At the same time, the formation of peaks and valleys is resisted by gravity and surface tension. It requires energy both to move fluid out of the valleys and up into the spikes and to increase the surface area of the fluid. In summary, the formation of the corrugations increases the surface free energy and the gravitational energy of the liquid but reduces the magnetic energy. The corrugations will only form above a critical magnetic field strength when the reduction in magnetic energy outweighs the increase in surface and gravitation energy terms.
Ferrofluids have an exceptionally high magnetic susceptibility and the critical magnetic field for the onset of the corrugations can be realized by a small bar magnet. – Wikipedia
A ‘star drop’ refers to the patterns created when a drop, ﬂattened by some force, is excited into shape mode oscillations
Abstract: “These patterns are perhaps best understood as the two-dimensional analogs to the more common three-dimensional shape mode oscillations. In this ﬂuid dynamics video, an ultrasonic standing wave was used to levitate a liquid drop. The drop was then ﬂattened into a disk by increasing the ﬁeld strength. This ﬂattened drop was then excited to create star drop patterns by exciting the drop at its resonance frequency. Diﬀerent oscillatory modes were induced by y varying the drop radius, ﬂuid properties, and frequency at which the ﬁeld strength was modulated.”
“Shape oscillation of a levitated drop in an acoustic ﬁeld,” by W. Ran & S. Fredericks (Clemson University, Department of Mechanical Engineering)
If the title is confusing, I apologize. Emergence is a huge focus of my writing and explained in depth elsewhere in the site. A short version is: Emergence is when a new and surprising result emerges from grouping enough of almost anything together. The effect doesn’t resemble the individuals it emerges from. The things being grouped in this video are individual Starlings, the grouping is their seasonal flocking behavior. The emergent effect is the murmuration, the huge, shapeshifting display of their collective flight. No bird is in charge, the effect is bottom up as the individual birds react to each other yet we see what feels very much like a huge excited individual playing in the sky.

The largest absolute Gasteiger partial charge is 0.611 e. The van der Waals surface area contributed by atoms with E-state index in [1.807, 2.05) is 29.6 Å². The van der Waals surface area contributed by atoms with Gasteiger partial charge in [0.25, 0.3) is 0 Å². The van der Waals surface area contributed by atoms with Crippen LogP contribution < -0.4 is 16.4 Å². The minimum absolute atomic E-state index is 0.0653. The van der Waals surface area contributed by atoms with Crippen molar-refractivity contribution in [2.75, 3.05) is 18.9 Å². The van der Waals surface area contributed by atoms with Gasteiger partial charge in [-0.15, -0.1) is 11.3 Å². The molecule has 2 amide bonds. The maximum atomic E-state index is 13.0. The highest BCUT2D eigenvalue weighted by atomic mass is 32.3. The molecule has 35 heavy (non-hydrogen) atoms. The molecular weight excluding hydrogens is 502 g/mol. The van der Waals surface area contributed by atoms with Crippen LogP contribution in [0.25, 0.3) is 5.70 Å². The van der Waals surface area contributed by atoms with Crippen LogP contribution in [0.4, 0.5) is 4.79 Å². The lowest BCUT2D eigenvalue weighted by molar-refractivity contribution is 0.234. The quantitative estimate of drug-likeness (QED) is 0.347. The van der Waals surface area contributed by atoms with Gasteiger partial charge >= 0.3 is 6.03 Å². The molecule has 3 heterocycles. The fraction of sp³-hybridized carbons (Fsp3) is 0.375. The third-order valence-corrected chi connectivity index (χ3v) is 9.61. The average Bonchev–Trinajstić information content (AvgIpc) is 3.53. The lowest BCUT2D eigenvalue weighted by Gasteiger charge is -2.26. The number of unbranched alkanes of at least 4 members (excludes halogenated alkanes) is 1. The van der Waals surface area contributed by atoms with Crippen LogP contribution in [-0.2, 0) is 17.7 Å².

A cuttlefish transmitting social information via pattern and color change. Apparently, this display means he’s really pissed off. Watch till the end and you’ll be in no doubt.
All cephalopods; cuttlefish, squid, and octopus use the same remarkable technique to communicate among their kind and camouflage themselves.
Close up of a squid’s color-changing cells called chromatophores. Amazingly these cells blend shades to create colors outside their individual range much as we can blend red, green and blue to create any color. Odder still, all cephalopods appear to be color blind.
Finally, here’s an octopus giving a practical demonstration of using chromatophores for camouflage.
A Google assisted remake of Powers of 10. Nicely done, about 3 minutes long. Maya is the Sanskrit word for illusion in Hinduism and Buddhism. It originally meant “To measure”. I don’t necessarily believe the “we’re living in a simulation” theory but if we are, the farthest out and farthest in moments in the video would be a pair of very effective walls defining the edges.